Amnesty International: Bad Ethics and Environmental Risks Taint EV Batteries
Amnesty International has questioned the ethics behind electric vehicle battery production, alleging violations against human rights and the environment. The group this week has publicly challenged the electric vehicle industry to make the world’s first completely ethical battery within the next five years.
At the March 21-22 Nordic Electric Vehicle (EV) Summit in Oslo, Norway, the organization highlighted how lithium-ion batteries, which power electric cars and electronics, are linked to human rights abuses including child labor in the Democratic Republic of Congo (DRC), and environmental risks, which could undermine their green potential, according to the advocacy group.
“Without radical changes, the batteries which power green vehicles will continue to be tainted by human rights abuses,” said Kumi Naidoo, Amnesty International’s secretary general. “Finding effective solutions to the climate crisis is an absolute imperative, and electric cars have an important role to play in this. But without radical changes, the batteries which power green vehicles will continue to be tainted by human rights abuses.
“The massive global corporations that dominate the electric vehicle industry have the resources and expertise to create energy solutions that are truly clean and fair, and we are challenging them to come back to Oslo next year with proof of real progress,” Naidoo added. “With demand for batteries soaring, now is the time for a drastic overhaul of our energy sources that prioritizes protection of human rights and the environment.”
Human Rights & Mineral Extraction
Years of unregulated battery industry practices have led to detrimental human rights and environmental impacts, which governments and industry are not doing enough to tackle, according to Amnesty International.
The group has documented human rights violations linked to the extraction of the minerals used in lithium-ion batteries, particularly in the DRC. A 2016 investigation found children and adults in southern DRC working in hand-dug cobalt mines facing serious health risks, neither protected by the government nor respected by companies that profit from their labor. Amnesty International’s research has linked these mines to the supply chains of many of the world’s leading electronics brands and electric vehicle companies, according to the group.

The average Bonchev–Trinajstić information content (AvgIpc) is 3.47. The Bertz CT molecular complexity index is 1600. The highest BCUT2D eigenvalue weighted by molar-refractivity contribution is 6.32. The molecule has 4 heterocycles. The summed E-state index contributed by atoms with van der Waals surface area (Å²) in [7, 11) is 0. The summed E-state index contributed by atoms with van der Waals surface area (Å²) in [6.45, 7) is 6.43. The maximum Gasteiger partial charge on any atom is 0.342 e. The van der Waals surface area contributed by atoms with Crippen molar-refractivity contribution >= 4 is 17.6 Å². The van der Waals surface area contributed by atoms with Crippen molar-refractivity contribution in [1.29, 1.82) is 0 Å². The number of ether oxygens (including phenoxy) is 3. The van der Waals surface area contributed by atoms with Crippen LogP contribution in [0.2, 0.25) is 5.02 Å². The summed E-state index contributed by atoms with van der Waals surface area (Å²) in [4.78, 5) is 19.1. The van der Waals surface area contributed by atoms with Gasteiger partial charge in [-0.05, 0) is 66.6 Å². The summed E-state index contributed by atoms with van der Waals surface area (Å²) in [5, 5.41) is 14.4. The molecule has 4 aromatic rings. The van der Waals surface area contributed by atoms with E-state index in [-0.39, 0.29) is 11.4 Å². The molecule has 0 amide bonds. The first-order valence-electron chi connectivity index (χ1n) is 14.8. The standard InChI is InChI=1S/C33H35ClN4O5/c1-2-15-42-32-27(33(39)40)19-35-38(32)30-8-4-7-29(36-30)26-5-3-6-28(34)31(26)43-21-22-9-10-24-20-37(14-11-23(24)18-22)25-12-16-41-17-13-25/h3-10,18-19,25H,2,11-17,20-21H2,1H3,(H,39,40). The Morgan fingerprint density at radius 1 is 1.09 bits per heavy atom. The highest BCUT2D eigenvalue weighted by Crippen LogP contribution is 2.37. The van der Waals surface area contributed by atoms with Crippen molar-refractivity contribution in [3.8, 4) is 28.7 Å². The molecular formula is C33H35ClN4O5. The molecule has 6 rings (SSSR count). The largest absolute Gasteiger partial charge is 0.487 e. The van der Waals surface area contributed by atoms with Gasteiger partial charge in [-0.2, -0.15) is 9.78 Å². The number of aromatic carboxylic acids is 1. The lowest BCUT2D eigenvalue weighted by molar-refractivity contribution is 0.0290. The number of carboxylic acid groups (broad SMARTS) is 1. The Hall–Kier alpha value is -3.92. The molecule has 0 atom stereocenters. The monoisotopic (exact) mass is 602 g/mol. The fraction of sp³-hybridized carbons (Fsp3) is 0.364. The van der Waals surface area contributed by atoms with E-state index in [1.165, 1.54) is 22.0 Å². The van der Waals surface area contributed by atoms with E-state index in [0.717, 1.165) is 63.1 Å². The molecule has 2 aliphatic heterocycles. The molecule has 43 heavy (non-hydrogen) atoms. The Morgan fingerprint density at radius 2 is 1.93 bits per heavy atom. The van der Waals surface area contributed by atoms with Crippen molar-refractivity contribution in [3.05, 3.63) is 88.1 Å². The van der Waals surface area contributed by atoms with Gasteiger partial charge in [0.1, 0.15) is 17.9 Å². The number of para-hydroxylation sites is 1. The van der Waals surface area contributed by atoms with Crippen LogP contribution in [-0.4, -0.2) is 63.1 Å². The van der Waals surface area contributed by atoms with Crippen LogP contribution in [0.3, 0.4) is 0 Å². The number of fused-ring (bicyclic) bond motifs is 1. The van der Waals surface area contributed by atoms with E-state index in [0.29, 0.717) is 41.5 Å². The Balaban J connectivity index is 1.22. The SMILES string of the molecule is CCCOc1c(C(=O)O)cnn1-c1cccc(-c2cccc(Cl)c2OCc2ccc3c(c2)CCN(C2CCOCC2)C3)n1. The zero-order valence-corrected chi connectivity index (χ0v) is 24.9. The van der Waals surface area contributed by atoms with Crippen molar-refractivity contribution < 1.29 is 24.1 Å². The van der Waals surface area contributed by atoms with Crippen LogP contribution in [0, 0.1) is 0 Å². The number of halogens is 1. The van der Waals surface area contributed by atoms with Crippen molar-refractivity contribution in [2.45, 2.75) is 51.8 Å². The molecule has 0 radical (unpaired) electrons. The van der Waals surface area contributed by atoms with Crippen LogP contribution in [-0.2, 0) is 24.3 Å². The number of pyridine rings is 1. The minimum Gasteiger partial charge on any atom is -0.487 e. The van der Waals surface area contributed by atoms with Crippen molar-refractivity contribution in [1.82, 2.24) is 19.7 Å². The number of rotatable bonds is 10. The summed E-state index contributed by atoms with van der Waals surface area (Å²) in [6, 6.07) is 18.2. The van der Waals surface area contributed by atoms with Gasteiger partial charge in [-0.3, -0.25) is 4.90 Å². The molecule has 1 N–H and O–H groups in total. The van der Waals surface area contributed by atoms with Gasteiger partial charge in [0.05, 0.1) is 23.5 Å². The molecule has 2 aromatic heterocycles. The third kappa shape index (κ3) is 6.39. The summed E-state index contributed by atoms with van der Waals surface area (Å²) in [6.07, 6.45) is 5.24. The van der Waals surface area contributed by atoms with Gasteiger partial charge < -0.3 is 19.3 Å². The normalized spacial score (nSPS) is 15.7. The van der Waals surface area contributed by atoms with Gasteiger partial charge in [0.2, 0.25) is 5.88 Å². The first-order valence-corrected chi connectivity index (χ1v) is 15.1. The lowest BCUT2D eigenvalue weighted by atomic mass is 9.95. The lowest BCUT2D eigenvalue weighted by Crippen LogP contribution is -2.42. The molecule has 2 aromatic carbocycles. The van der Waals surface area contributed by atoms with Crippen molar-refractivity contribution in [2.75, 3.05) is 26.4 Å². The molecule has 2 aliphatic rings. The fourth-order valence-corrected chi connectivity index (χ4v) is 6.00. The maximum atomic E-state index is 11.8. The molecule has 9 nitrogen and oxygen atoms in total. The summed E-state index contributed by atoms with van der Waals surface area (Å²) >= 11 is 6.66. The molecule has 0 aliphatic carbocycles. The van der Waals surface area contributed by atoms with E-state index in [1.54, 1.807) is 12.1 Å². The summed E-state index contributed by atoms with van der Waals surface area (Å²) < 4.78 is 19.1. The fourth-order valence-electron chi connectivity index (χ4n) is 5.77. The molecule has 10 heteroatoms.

Despite projections that the demand for cobalt will reach 200,0000 tons per year by 2020, no country legally requires companies to publicly report on their cobalt supply chains. With more than half of the world’s cobalt originating in southern DRC, the chance that the batteries powering electric vehicles are tainted with child labor and other abuses is high, according to Amnesty International.
There has been some progress since 2016. Several leading companies, including Apple, BMW, Daimler, Renault, and the battery manufacturer Samsung SDI, have published data about their supply chains.
Amnesty International has also begun documenting violations of the human rights of Indigenous peoples living near lithium mines in Argentina.
Most of the current manufacturing of lithium-ion batteries is concentrated in China, South Korea and Japan, where electricity generation remains dependent on coal and other polluting sources of power, according to Amnesty International.
Meanwhile, rising demand for minerals like cobalt, manganese and lithium has led to a surge in interest in deep-sea mining, which some studies predict will have serious and irreversible impacts on biodiversity, according to Amnesty International.
“Every stage of the battery lifecycle, from mineral extraction to disposal, carries human rights and environmental risks,” Naidoo said. “We need to change course now, or those least responsible for climate change-indigenous communities and children – will pay the price for the shift away from fossil fuels. The energy solutions of the future must not be based on the injustices of the past.”
The Nordic EV Summit has given Amnesty International a platform to outline its vision for an ethical battery that does not harm human rights or the environment at any stage of its lifecycle. The organization is calling for action by government, industry, innovators, investors and consumers to create an ethical and sustainable battery, which can be used for electric vehicles and in the electronic industry, within five years.
Amnesty International’s work will focus on all three phases of the battery lifecycle:
- Extraction-Mapping supply chains of key minerals, calling for human rights impacts to be identified, prevented and addressed, and calling for a prohibition on commercial deep-sea mining
- Manufacturing-Requesting that carbon footprints to be properly disclosed, minimized, and offset; and for rights to and at work, including health, equality and non-discrimination, to be legally protected and enforced
- Re-use and recovery-Calling for products to be designed and regulated so that their potential for re-use is optimized and waste is penalized; and illegal or dangerous exportation and dumping of batteries is prevented.
“Companies who overlook human rights concerns as they clean up their energy sources are presenting their customers with a false choice: people or planet,” Naidoo said. “This approach is gravely flawed.”